SYED HAIDER RAZA (1922-2016)
Untitled (Village dans un Paysage)
signed and dated 'RAZA '55' (lower right)
oil on board
21 ¾ x 28 in. (55.2 x 71.1 cm.)
Painted in 1955
Private Collection, France
Acquired from the above by the present owner

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Nishad Avari
Nishad Avari

Lot Essay

One of India's leading modern masters, Syed Haider Raza was a founding member of the revolutionary Bombay Progressive Artists' group formed in 1947, the year of India's Independence. A few years later, Raza left India for France, arriving in Paris in October 1950 to attend the École Nationale Supérieure des Beaux-Arts.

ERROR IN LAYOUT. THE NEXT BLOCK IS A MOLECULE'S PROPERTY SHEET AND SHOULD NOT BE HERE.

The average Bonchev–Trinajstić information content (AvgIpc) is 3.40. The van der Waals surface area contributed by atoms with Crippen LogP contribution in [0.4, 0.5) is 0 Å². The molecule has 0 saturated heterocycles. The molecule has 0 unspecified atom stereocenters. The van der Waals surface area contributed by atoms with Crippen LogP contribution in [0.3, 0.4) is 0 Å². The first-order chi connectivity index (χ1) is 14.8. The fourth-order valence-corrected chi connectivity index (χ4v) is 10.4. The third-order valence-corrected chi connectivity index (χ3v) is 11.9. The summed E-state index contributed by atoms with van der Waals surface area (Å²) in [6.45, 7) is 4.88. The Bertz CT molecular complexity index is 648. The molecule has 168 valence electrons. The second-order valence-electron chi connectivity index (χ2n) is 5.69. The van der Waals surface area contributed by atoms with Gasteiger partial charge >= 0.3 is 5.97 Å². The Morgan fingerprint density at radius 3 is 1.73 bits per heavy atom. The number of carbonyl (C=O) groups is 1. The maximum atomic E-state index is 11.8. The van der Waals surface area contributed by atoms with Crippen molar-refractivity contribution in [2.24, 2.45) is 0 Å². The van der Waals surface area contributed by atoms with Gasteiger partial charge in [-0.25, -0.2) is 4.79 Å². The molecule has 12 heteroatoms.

The mid 1950s marked a period of experimentation in Raza's body of work, where the artist strove to reconcile his personal vocabulary and the artistic sensibilities of his homeland with the academic and modernist aesthetics in which he had immersed himself in the West. Untitled (Village dans un Paysage), painted in 1955 only a few years after Raza’s arrival in France, captures this critical point of transition in his oeuvre. Here, Raza's rigid lines of the early 1950s dissolve as the artist liberates his forms from the almost Cubist constructions that had dominated his practice. Using bold, primary colors, this composition is neatly sectioned by the spreading branches of a dark tree in the foreground. On the left, the rooftops and steeples of a small French village sit quiet under the midnight blue sky. On the right, however, the ground is blood-red, with what appears to be either a boat setting sail or the calvaire (calvary) of the village in extreme close-up. This painting represents a moment of departure, as Raza embraced a new visual idiom in which the landscape remained the principle protagonist, but was expressed through color as a function of the emotions it evoked in the artist rather than through its visual components.

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